Léon Chenault (1853–1930) was a French nurseryman and botanist best known for his nurseries at Orleans, where he raised a vast range of plants, notably roses, from seeds and cuttings obtained from foreign sources such as Kew and the Arnold Arboretum. In recognition of his industry and expertise, Chenault was made a Chevalier of the Legion d'honneur in 1929.
Chenault founded his own nursery, 'Chenault et Fils' which flourished; his catalogue of 1914 listed over 3000 plants, with several varieties named for him. His horticultural skills were legendary, and he was revered by his staff as 'the master'. However, by the time of his death in 1930, the nursery had lost its international market owing to the Great Depression, and was in serious financial difficulties.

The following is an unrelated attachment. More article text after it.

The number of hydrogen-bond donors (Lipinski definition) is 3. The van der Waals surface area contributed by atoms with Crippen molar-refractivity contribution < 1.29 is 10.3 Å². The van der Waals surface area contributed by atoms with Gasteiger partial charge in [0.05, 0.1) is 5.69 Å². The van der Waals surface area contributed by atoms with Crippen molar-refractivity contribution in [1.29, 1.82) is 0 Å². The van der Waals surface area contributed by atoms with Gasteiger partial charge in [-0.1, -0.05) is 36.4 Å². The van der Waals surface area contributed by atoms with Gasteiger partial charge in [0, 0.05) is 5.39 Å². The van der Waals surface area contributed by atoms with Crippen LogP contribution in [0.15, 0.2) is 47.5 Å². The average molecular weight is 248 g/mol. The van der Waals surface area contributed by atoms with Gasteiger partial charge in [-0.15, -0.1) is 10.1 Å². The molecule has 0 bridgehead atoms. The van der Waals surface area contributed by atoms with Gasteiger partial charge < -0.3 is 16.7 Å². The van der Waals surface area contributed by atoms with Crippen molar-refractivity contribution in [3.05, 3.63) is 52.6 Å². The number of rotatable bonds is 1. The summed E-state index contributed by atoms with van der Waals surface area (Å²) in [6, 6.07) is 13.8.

Chenault married Delphine on 2 December 1882; they had two children, Raymond in 1885, and Germaine in 1889. 
Chenault died at his home in Orleans on 27 January 1930. He is commemorated by a bust sculpted by Charles Million in 1931, and erected in the Parc Louis-Pasteur, Orleans. In 1995, the town of Orleans dedicated a park to his memory in the church of Saint-Marceau in the quarter that had witnessed his birth, work, and death. 
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